Last edition of Saturday Punch’s interview with the National Legal Adviser of the All Progressives Congress, Dr. Muiz Banire, SAN, is a clincher that things are fast falling apart in the political empire of National Leader of the All Progressives Congress, Bola Tinubu.
Of course, Banire is one of Tinubu’s closest political foot soldiers having served as commissioner in the cabinet of the former governor for eight years. However, his position on the upcoming local government election in Lagos State indicates a lot of discontent in the house. But some political observers suggest that Banire’s disaffection goes way back than today.
A lawyer and academic, Banire was believed to have aspired to be governor of Lagos State at some point after his service as commissioner. Rumours had it that Tinubu had other preferences and did not hesitate to show his hands to Banire. When it became clear that the godfather was not interested in supporting his ambition, the legal luminary dusted his wig and gown and headed back to the courts. Which is the thing about politicians who have what a friend of mine calls, a second address. They do not regard aspirations to public office a-do- or die-matter, unlike those who have made politics and government their sole means of livelihood.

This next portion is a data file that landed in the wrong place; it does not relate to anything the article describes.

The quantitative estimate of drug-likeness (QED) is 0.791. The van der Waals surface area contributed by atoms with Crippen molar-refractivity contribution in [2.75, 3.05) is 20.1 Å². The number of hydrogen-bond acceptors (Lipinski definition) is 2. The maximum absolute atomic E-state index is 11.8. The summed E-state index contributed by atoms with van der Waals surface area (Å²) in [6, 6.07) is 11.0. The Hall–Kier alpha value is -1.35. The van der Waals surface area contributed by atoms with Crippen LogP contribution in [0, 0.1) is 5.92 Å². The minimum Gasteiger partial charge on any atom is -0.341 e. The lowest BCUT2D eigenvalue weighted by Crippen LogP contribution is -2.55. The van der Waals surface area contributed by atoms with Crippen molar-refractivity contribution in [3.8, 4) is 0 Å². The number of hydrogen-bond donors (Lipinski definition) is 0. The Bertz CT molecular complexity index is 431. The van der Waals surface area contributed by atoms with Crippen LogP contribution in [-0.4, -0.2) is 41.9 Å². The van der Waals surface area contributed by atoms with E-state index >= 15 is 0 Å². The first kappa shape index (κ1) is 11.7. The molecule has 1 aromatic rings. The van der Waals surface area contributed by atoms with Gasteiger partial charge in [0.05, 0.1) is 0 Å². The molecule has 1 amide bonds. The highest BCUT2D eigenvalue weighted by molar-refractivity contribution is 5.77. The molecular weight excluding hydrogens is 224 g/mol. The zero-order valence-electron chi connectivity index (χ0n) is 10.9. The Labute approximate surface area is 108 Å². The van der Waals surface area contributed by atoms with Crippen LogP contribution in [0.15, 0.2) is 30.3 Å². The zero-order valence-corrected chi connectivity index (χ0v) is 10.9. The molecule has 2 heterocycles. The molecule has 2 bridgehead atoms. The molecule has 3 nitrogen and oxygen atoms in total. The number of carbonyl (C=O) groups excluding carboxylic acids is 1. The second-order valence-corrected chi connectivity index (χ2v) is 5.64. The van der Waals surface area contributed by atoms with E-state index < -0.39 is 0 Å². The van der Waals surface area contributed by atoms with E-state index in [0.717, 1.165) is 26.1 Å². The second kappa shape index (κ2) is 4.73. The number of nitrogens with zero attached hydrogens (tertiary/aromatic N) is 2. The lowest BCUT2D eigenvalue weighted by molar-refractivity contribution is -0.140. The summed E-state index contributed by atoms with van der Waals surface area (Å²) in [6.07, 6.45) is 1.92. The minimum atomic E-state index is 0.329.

Now, you may wonder why Tinubu did not support Banire’s ambition as alleged. The truth is that no political godfather in this country would allow anyone with a discernible political structure become governor in a place where they hold sway.
The idea is that with a political base, it would be easy for such a politician to rebel and overthrow the one who “made” them governor. Political kingmakers in Nigeria are as a result, in the habit of giving out the ram but holding on to the leash. They relinquish power in fact but would indeed, prefer to guide the person who has taken over from them.
A practising politician may refuse to allow such a travesty once he attains office. And it is easy to upset a so-called godfather by a governor who now has power added to political clout. A time-tested godfather’s strategy to retain hold on power is therefore, to ensure, as much as possible, that well-rooted politicians do not attain executive power.
Granted that things do not necessarily work out as planned for these godfathers as we saw in the breakdown in the relationships between the late political strongman in Kwara State, Dr Olusola Saraki, and the late former Governors Adamu Atta and Mohammed Lawal in 1983 and 2003 respectively. But the general philosophy is to curtail the chances for a rebellion by not giving power to an ambitious person from the outset.